By Kate Russell
A review of your local municipal canine control bylaw may be in order if you plan to use working dogs for herding or guarding livestock on your farm.
Despite the advice of Ontario Sheep Farmers (OSF) in correspondence sent to municipalities across the province last fall, many municipal rules do offer special provisions for working dogs.
“The happiest dog you’ll ever see is a dog with a job,” says sheep farmer Mike Swidersky of Riverview Ranch Meat Co. near Shelburne, who has guardian dogs living full time with his flock and herding dogs he uses when he moves his sheep from pasture to pasture. ‘It’s like having an employee, you are always trying to set them up for success.”
But not all municipalities set up sheep farmers for success, with many canine control bylaws defining “working dogs” as livestock protection animals, but not providing exceptions to rules appropriate for livestock guardian dogs.
“My dogs can run at large but the dogs are still supposed to be under one roll number,” explained Swidersky of the challenges he finds with the local bylaw in Melancthon, where an exception is provided to let his dogs live with the flock, but has not kept up with the times. He pastures his sheep on multiple properties, so can’t meet the provisions even with an exception. “My sheep graze on at least three properties, I can’t come close to that rule.”
In reviewing bylaws, OSF’s letter to municipalities notes the organization found multiple concerns, which apply to livestock guardian dogs. These include the prohibition for “running at large”, proper definitions of livestock guardian and herding dogs, license and kennel fees, requirements for dog tags, restrictions to numbers of dogs allowed per property, barking restrictions and aggressive dog designations.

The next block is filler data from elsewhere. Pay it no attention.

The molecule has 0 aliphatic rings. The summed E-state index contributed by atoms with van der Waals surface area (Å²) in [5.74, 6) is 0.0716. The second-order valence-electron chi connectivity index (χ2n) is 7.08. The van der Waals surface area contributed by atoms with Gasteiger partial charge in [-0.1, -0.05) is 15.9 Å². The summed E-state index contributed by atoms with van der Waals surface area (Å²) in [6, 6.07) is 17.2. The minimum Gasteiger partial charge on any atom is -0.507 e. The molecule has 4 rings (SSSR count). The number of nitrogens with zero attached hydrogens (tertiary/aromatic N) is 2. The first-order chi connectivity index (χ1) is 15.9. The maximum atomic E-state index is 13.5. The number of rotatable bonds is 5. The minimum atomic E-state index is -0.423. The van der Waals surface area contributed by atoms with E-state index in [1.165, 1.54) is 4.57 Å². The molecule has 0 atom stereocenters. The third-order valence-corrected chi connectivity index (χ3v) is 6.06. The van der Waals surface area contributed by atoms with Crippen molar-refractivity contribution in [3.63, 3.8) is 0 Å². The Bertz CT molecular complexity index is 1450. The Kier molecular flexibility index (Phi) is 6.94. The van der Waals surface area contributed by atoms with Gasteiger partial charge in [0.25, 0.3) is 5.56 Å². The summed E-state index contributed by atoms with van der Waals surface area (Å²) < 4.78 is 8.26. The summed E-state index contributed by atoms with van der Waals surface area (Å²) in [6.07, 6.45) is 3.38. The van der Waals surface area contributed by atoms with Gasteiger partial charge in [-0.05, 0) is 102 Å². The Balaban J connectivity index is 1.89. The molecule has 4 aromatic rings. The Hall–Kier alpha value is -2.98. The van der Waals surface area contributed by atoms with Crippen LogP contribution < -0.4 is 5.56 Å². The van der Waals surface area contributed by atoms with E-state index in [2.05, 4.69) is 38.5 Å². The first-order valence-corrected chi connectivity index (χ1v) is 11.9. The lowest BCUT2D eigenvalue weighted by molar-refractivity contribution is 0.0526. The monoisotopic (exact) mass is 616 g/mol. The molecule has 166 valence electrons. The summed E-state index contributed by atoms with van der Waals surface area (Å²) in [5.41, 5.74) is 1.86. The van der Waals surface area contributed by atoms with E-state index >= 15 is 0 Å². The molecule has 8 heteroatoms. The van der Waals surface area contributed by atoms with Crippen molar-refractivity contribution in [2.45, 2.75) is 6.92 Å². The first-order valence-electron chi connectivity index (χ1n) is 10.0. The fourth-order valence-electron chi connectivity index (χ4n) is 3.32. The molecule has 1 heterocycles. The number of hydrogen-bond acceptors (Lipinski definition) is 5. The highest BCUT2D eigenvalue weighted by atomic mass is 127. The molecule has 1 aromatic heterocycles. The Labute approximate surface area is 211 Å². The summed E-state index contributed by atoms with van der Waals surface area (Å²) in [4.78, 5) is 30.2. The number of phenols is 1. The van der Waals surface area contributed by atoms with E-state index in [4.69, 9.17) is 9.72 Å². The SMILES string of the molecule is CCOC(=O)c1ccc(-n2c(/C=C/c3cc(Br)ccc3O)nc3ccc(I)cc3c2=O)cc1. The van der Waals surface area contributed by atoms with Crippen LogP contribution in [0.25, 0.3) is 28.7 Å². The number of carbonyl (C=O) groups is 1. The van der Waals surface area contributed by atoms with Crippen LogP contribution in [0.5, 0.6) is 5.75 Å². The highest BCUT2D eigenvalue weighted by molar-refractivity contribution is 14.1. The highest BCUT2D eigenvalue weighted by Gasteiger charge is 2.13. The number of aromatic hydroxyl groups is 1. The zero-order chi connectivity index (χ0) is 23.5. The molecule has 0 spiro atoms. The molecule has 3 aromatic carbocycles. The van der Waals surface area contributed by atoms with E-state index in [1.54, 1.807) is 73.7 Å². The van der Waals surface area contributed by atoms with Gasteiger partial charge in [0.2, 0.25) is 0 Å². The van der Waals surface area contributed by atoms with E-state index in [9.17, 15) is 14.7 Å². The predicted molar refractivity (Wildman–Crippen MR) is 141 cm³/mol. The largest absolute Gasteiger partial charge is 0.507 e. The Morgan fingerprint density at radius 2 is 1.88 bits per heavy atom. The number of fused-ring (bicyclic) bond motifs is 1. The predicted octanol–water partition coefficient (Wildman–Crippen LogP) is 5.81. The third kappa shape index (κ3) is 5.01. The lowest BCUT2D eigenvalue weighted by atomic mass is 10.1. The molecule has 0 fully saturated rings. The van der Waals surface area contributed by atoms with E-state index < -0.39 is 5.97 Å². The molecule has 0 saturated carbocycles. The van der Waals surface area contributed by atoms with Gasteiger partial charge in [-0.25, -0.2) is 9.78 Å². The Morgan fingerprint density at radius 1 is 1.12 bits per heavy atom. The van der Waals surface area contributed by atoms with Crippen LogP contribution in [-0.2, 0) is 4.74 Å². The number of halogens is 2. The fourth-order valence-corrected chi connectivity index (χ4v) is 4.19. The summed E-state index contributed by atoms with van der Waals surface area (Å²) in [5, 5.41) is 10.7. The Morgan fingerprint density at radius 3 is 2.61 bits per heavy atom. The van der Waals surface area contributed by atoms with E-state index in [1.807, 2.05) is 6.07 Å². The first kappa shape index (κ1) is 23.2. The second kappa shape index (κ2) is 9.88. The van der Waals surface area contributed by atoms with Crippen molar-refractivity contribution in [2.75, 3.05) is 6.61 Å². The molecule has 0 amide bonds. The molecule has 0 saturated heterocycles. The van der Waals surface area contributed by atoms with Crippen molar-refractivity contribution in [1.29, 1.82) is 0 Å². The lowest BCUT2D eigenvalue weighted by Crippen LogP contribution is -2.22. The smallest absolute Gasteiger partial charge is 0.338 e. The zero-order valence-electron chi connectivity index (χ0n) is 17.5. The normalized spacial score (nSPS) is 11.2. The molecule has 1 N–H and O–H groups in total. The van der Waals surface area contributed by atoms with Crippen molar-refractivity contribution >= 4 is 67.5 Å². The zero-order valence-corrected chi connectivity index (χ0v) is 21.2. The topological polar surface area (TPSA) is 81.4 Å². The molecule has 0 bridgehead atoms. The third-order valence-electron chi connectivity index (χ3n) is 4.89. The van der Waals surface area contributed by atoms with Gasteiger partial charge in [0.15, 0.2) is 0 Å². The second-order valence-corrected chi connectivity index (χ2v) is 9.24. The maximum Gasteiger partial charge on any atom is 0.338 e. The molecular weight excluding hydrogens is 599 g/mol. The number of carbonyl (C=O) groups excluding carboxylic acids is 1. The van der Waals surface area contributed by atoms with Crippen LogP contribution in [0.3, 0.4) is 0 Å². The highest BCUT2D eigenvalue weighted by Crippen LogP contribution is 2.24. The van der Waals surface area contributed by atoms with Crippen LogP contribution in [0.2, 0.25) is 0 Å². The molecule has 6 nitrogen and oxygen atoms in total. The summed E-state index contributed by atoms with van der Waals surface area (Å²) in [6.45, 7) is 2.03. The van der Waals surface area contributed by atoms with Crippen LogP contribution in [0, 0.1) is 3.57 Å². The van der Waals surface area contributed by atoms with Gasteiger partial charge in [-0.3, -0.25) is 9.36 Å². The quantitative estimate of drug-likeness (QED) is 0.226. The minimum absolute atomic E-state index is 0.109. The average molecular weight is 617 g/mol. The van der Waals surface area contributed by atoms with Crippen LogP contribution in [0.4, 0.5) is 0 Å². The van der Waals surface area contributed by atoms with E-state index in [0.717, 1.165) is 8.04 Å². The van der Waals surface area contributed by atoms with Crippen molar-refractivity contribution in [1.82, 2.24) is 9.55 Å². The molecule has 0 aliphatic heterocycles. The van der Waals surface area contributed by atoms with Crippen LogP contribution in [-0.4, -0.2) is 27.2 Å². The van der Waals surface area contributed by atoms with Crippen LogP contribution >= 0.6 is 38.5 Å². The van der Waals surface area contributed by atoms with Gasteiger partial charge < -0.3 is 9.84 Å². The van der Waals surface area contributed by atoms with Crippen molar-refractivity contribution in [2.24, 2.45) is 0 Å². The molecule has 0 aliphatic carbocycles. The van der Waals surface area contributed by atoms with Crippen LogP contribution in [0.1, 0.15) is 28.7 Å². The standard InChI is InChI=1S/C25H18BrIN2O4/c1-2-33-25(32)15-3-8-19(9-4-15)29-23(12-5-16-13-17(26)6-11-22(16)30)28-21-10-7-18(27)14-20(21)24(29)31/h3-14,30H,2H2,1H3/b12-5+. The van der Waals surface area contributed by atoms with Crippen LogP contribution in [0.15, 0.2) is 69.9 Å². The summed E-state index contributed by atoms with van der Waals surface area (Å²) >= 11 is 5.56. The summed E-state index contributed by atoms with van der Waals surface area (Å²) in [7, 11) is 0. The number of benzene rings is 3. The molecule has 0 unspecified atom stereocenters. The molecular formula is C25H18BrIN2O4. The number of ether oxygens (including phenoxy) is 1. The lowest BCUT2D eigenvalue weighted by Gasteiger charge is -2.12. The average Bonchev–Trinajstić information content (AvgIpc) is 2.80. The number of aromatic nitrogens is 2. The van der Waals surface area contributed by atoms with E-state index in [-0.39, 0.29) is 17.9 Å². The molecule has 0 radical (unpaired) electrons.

OSF offered suggestions and is willing to work with municipalities to develop better bylaws. It said dog collars and tags can get snagged on branches or fences and become a skin irritant for outside dogs in hot or wet weather.
“We suggest that municipal bylaws allow owners to remove the collar and license tag (if applicable) from a guardian or herding dog while the dog is being actively used in farming practices,” the letter reads, “provided that the owner uses an alternative means of identification linking the animal to the name and address of the owner, e.g. either a tattoo or microchip containing the required information.”
The letter also notes guardian dogs bark as part of keeping predators off and may appear aggressive when they sense a threat to the herd or flock they are protecting. In a fact sheet on barking, OSF suggests the use of livestock guardian dogs is a “normal farm practice” and as such falls under Farm and Food Production Protection Act as administered by Ontario Ministry of Agriculture, Food and Rural Affairs.
“Old Penny gives direction through her barks,” explained Swidersky, pointing to the leader of his livestock guardian dogs. “They set up a bit of a community amongst them. Their presence and barking keeps the coyotes off most of the time. Everything works well until it doesn’t.”
About six years ago, Swidersky lost 12 lambs to coyotes. He said those coyotes jumped the fence, even with the dogs in there. He said sometimes predators adapt a special skill set, wait for the dogs to be sleeping or coax the dogs away from the sheep while other coyotes raid the flock.
This is why the OSF correspondence suggests multiple dogs are often required as livestock guardians, as one may repel predators while the other stays with the flock. Many bylaws require kennel licenses for multiple dogs, but those require restrictions sheep farmers can’t meet.
“I went to council a few years ago about that,” said Swidersky, who was concerned about the rising costs of his dog licenses, which basically scale up per dog. He said the municipality suggested he get a kennel license, but he can’t meet the criteria which say the dogs must be kept enclosed. “It’s basically a tax on a farmer. If we didn’t have predators it would be a whole lot cheaper and easier.”
While he may have reached a compromise with his local municipality, Swidersky admits keeping livestock guardian dogs is still expensive. With the cost of the dogs themselves, their vet care and the dog food he buys by the pallet, his livestock guardian and herding dogs are a cost of doing business, so he needs them working.